U.S. Supreme Court holds that a debt collector who files a time-barred proof of claim is not engaging in false or deceptive conduct under the FDCPA.

A debt collector who files a time-barred proof of claim is not engaging in false or deceptive conduct as defined by the FDCPA, according to a recent decision by the US Supreme Court.

In Midland Funding, LLC v. Johnson, 16-348, (May 15, 2017) the debtor filed a Chapter 13 Bankruptcy in the Southern District of Alabama. The defendant debt collector filed a proof of claim for a credit card debt accrued more than 10 years prior to the petition. The debtor objected contending that Alabama’s applicable statute of limitations of 6 years had run. The Bankruptcy Court disallowed the claim.

The Debtor then sued under the FDCPA. The district court found the FDCPA did not apply because the filing of the proof of claim fell outside the FDCPA and dismissed the action. The Eleventh Circuit disagreed and reversed the District Court. The debt collector filed a petition for certiorari on the question of whether the conduct at issue is false or deceptive within the meaning of the FDCPA.

Consistent with the majority of Courts of Appeals, the Supreme Court determined that the filing of a proof of claim which on its face indicates that the limitations period has run is not false, deceptive, misleading, unconscionable or unfair under FDCPA. The proof of claim falls within the Bankruptcy Code’s definition of a claim. Alabama’s law, like the law of many states, provides that a creditor has a right to payment of a debt even after the limitations period has ended.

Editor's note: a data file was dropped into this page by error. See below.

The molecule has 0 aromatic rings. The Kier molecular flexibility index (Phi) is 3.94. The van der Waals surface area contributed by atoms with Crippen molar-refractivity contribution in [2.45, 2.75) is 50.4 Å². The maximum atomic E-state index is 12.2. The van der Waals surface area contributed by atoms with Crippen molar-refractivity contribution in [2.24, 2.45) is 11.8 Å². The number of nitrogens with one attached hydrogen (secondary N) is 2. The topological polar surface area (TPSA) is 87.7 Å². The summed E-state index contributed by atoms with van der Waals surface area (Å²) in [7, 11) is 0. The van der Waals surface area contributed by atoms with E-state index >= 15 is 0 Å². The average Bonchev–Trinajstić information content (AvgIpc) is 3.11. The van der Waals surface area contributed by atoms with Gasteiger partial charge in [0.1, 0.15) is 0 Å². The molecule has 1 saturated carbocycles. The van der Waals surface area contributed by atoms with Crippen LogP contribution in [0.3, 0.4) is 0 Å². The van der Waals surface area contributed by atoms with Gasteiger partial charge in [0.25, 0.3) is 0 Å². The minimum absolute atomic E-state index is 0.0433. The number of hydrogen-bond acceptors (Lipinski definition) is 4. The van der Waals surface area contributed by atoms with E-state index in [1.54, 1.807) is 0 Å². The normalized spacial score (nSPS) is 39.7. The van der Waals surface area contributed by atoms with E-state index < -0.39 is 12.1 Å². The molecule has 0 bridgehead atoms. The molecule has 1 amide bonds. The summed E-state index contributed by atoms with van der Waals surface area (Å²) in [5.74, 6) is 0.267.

The Code merely defines a claim as a “right to payment”; there is no condition that the claim must also be “enforceable.” If a claim is unenforceable it will disallowed under Section 502(b)(1). But the Code does not state that an unenforceable claim is not a claim. If a claim is ultimately unsuccessful, it is unenforceable. However, the Code makes it clear that such claim is still a “right to payment” and thus is a “claim” under the Code. Therefore, the filing of a stale proof of claim is not false, deceptive, misleading, unconscionable, or unfair within the meaning of the FDCPA.

The Court found nothing misleading about the Bankruptcy court treating an “unenforceable” claim under the statute of limitations as an affirmative defense. Such conduct is not misleading because a bankruptcy case involves a trustee who must examine proofs of claim and object where appropriate. This conduct is distinguishable from FDCPA violations in civil suits iniated by the debt collected for known-to-be stale debts. Unlike a consumer who might pay a stale debt to avoid the costs and embarrassment of a lawsuit, a consumer who has filed a Chapter 13 Bankruptcy petition initiated that petition and has the available knowledge of a trustee. As the Bankruptcy Code balances the debtor’s protections and obligations, there are more built in protections for the consumer in bankruptcy.

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